A corner of a Barnes-Jewish Hospital waiting room was home all morning to family and friends of Nicole and Joey, including their parents, children, both grandmothers, their older brother Rob and one of his young children, close friends, church members, and their significant others -- Adam and Nik.
"We got updates whenever they did something," Nik said. "That was great, just to know everything's going all right."
She admitted, though, that the wait was "very stressful."
Once she learned that the operation was over, Nik was "very relieved, but anxious to see him. And I'm hungry. I haven't eaten all day."
Angela and Donald, even though they had two children under the knife at the same time, didn't seem stressed.
"I'm at peace about it," Angela said before the surgeries got started. Hours later when they received word from the doctors that both procedures went well, she just had one word to share: "Rejoice."
Their grandchildren kept themselves occupied in the waiting room with coloring books, trucks and other activities. At one point, Isabella was sound asleep under a row of chairs.
At noon, a message came for Adam. Nicole wanted to see him.
The agonizingly long morning was finally over.
'It's definitely worth it'
But a few rough days still lie ahead.
Nicole was released from Barnes two days after the transplant, on a Saturday. But because of complications related to the anesthesia and pain medication, she said, her intestines weren't working properly.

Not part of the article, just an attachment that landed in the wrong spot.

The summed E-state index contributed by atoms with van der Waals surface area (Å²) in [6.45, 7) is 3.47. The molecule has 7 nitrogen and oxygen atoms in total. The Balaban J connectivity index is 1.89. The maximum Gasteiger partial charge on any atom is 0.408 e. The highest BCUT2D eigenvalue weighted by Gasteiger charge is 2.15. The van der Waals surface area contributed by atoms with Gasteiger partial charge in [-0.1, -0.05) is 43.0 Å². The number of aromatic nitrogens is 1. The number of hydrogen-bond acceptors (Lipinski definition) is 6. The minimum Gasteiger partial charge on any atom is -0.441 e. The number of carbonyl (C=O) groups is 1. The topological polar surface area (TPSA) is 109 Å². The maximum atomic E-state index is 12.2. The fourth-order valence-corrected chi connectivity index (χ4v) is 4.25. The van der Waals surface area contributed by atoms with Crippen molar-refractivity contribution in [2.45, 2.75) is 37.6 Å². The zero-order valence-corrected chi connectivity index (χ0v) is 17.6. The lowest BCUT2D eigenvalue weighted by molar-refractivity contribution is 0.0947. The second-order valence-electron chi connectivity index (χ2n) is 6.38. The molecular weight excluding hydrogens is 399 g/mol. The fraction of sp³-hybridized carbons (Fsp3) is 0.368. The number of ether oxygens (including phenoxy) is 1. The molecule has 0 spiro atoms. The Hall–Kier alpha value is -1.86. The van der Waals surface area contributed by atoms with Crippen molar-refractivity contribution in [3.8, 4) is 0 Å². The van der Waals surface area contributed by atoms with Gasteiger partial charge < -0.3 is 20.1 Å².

She went to the Blessing Hospital Emergency Center in Quincy on Sunday night, then was transported by ambulance back to Barnes on Monday. She was released again on Tuesday.
About a month after the surgery, she started feeling about "90 percent better."
She still couldn't lift certain things, but she finally could begin to hold her 25-pound son.
"I had Adam with me all the time," Nicole said of her recovery. "I had to drink a lot of fluids and eat stuff high in fiber because of the complications I did have. I was really tired, and lying down was difficult. I did a lot of sitting."
She walked regularly to keep her back muscles from getting tight.
"I played a lot of Yahtzee with my grandma," Nicole said. "She baby-sat me. You need to set up a good support system. Adam, my grandma and his Aunt Betty would come sit with me. You need a good support system so you don't do too much."
Still, she says, her temporary discomfort was worth it because she knows that her kidney is giving her brother more years, and better quality years, to spend with his family.
"You're down a little bit, but not that long," Nicole said. "It's definitely worth it. Joey's doing really, really good. He felt good right after the transplant. When you don't feel well for so long ... his color is better, he starts getting an appetite, he just starts feeling better."
Joey went back to work at Titan Wheel much sooner than expected, and he'll soon finish a truck driver training program at John Wood Community College.
Nicole says her experience at Barnes-Jewish Hospital was "wonderful" and she thanks all those who took care of her, especially Dr. Shenoy.
She encourages others to consider being a living kidney donor if someone is in need of a transplant.
"The biggest misconception is it's going to cost you money. The recipient's insurance covers all medical expenses. The only thing it costs you is a couple weeks off work," Nicole said.
But what about living the rest of her life with just one kidney?
"I know I'll be perfectly fine with one kidney," Nicole said. "It's not really that big of a deal."